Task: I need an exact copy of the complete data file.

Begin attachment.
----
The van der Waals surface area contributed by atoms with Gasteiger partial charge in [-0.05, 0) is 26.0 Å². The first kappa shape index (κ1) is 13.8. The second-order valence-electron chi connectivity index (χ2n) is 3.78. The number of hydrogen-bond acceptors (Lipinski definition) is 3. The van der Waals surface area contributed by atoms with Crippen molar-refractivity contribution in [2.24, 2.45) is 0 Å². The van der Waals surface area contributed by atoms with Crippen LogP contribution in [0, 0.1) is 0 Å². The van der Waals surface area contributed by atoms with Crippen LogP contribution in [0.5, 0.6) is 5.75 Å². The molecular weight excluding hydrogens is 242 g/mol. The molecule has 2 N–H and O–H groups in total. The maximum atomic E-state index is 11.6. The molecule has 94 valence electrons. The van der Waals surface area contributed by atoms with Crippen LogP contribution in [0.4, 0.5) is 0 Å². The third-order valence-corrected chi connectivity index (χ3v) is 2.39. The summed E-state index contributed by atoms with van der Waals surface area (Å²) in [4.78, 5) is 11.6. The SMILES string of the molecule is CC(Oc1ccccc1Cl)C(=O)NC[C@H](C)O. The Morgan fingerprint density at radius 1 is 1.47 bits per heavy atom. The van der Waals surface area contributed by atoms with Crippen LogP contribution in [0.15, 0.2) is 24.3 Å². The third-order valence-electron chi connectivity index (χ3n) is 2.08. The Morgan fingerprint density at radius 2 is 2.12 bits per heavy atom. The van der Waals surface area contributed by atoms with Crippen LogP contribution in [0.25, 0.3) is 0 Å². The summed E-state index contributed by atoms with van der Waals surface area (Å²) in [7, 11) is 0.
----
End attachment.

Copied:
The van der Waals surface area contributed by atoms with Gasteiger partial charge in [-0.05, 0) is 26.0 Å². The first kappa shape index (κ1) is 13.8. The second-order valence-electron chi connectivity index (χ2n) is 3.78. The number of hydrogen-bond acceptors (Lipinski definition) is 3. The van der Waals surface area contributed by atoms with Crippen molar-refractivity contribution in [2.24, 2.45) is 0 Å². The van der Waals surface area contributed by atoms with Crippen LogP contribution in [0, 0.1) is 0 Å². The van der Waals surface area contributed by atoms with Crippen LogP contribution in [0.5, 0.6) is 5.75 Å². The molecular weight excluding hydrogens is 242 g/mol. The molecule has 2 N–H and O–H groups in total. The maximum atomic E-state index is 11.6. The molecule has 94 valence electrons. The van der Waals surface area contributed by atoms with Crippen LogP contribution in [0.4, 0.5) is 0 Å². The third-order valence-corrected chi connectivity index (χ3v) is 2.39. The summed E-state index contributed by atoms with van der Waals surface area (Å²) in [4.78, 5) is 11.6. The SMILES string of the molecule is CC(Oc1ccccc1Cl)C(=O)NC[C@H](C)O. The Morgan fingerprint density at radius 1 is 1.47 bits per heavy atom. The van der Waals surface area contributed by atoms with Crippen LogP contribution in [0.15, 0.2) is 24.3 Å². The third-order valence-electron chi connectivity index (χ3n) is 2.08. The Morgan fingerprint density at radius 2 is 2.12 bits per heavy atom. The van der Waals surface area contributed by atoms with Crippen LogP contribution in [0.25, 0.3) is 0 Å². The summed E-state index contributed by atoms with van der Waals surface area (Å²) in [7, 11) is 0.